Best place to stay in Khiva:  Arkanchi Hotel – Click here for the latest prices

Ancient complex Dorut Tilavat XIV-XV century in Shakhrisabz

Famed as the birthplace of the 14 th century conqueror and national hero, Emperor Timur, Shahrisabz (green city) is one of the most ancient cities in Central Asia.  A small, traditional Uzbek town in Kashkadarya province, it was listed in 2000 as a UNESCO World Heritage Site and is a popular day trip from Samarkand.

Timur’s Summer Palace, Ak-Saray Palace, (white, light, magnificent palace) was a white-marbled lavish palace back in the 1400’s, taking almost 25 years to complete and almost 50,000 slaves.  Unfortunately not much remains, but you can walk through the central area with the massive walls towering over you.

Pass by the Amir Timur statue and continue through a park until on your left you’ll find the Medrese Chubin, home to the Amir Timur Museum.  Not the greatest selection of artifacts or information, you can choose to skip this if you have already visited the museum in Tashkent.

major tourist attractions in uzbekistan

From the park you’ll see the large blue dome of the Dorut Tilovat Complex, housing the Kok Gumbaz Mosque and two mausoleums. 

Further on is your final spot for the day, the Dor-Us-Siyadat Complex which houses the crypt that was originally meant for Amir himself, but is the resting place of his beloved grandson who died unexpectedly.

Not as impressive as Samarkand, Shahrisabz is worth a trip out for the dramatic scenery along the route.

Getting to Shahrisabz:  Located 55 miles south of Samarkand, it is best visited as a day trip.  Taxi drivers take you the 2-hour scenic drive, passing through small villages and roadside markets with towering mountains dominating the view.  Your driver will wait whilst you spend approx 2-hours discovering the town, before returning to Samarkand.

Top attraction to visit:  Ak-Saray Palace

Best place to stay in Shahrisabz:  Stay in Samarkand

Nukus city square in front of the Soviet Art Musesum

Nukus grew from a small settlement in 1932 to a large, modern Soviet city with broad avenues and large public buildings, surrounded by a landscape of desert dry scrub.  However, recent modernization is slowly destroying its Soviet past, though it has a rather desolate feel as most new buildings remain empty and has yet to join most traveler’s lists of sightseeing places of Uzbekistan.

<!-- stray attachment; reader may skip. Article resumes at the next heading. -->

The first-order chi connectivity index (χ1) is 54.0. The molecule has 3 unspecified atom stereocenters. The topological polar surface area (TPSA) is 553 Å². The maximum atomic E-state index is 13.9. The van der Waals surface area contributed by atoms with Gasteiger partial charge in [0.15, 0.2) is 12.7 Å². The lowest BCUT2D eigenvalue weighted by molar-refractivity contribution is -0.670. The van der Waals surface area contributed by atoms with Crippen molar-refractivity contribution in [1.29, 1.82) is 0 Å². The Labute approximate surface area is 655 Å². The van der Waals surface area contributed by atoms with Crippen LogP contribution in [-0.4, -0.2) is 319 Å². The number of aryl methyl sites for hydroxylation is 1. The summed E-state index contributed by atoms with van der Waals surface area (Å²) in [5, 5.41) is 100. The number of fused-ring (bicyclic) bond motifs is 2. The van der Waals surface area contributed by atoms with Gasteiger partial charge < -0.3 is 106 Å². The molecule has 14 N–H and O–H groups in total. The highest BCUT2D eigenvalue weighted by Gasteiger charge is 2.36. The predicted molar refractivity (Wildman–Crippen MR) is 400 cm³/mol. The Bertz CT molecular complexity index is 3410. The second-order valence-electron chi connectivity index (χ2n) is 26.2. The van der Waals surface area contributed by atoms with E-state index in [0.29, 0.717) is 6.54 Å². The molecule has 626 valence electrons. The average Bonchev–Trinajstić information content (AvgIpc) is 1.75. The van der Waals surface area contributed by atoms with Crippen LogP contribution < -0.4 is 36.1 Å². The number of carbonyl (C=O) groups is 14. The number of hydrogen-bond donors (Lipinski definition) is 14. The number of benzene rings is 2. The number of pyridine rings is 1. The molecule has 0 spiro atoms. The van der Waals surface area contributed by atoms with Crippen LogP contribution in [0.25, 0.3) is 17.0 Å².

Visit Nukus for its remoteness and isolation, but you will still find a few interesting things to do that make this a worthwhile destination in your Uzbekistan itinerary. 

Within the city visit the world-class Igor Savitsky Art Museum – the lost Louvre of Uzbekistan – housing an unusual collection of artifacts recovered from archaeological digs, traditional jewelry, costumes and musical instruments.  The museum is most noted for its rare collection of modern Russian and Uzbek art from 1918-35, making it one of the most unique places of interest in Uzbekistan. 

Take lunch at the typical central Asian bazaar where you can try local delicacies such as beshbarmak (thin boiled dough served with a meaty broth) and kymyz (fermented horse milk).  

major tourist attractions in uzbekistan

One of the stranger Uzbekistan things to see, is the Mizdakhan Necropolis.  Located just outside of Nukus it’s still an active place of worship where people bury their dead, but amongst the new tombs are hundreds of ancient tombs offering an insight into the mixed ethnic history of the region.  

Most tourists use Nukus as the gateway to the Aral Sea – with daily buses departing morning and returning late afternoon – and the desert of Karakalpakstan, with its famed ancient fortresses and mausoleums.  

Getting to Nukus:   Fly into Nukus Airport, with domestic flights from Tashkent (2 hours) and internationally from Moscow.   Train connection from Taskkent (approx 20 hours). 

Top attraction to visit:   Igor Savitsky Art Museum

Best place to stay in Nukus :  Hotel Jipek Joli – Click here for the latest prices

Fergana Valley

Bazaar in Margilan

Stretching across Central Asia, the Fergana Valley formed a crucial part of the Silk Road.  With the Tien-Shan mountains to the North and the Gissar-Allai to the South, it is an area of stunning natural beauty and a major source of food.  Despite the relatively dry climate, the valley is green and fertile plains are fed by the Rivers Naryn and Kara Darya. Wheat, cotton, rice, vegetables and fruit are farmed across the 22,000 sq km of flat plains. 

Historically, the location for many territorial battles, the area reaches across eastern Uzbekistan, through Kyrgyzstan and to Tajikistan.  Spend time here to understand authentic Uzbekistan and learn about the local culture, ethnic diversity, historical conflicts, and environmental issues.  Hang with locals, stroll through parks, and stop at the numerous local cafes to meet, what many say, are the nicest people in Uzbekistan.

Base yourself at one of the main cities and take day trips to explore the region and visit, what we feel, are some of the most beautiful places of Uzbekistan.  We recommend staying at Fergana City or Margilan.

Fergana City is the capital of the Fergana Valley and home to excellent restaurants, and a transport hub with frequent connections to Margilan, Rishton, Andijon and Kokand.  A relatively new town with a large Russian population, there is not too much to see except for the central park.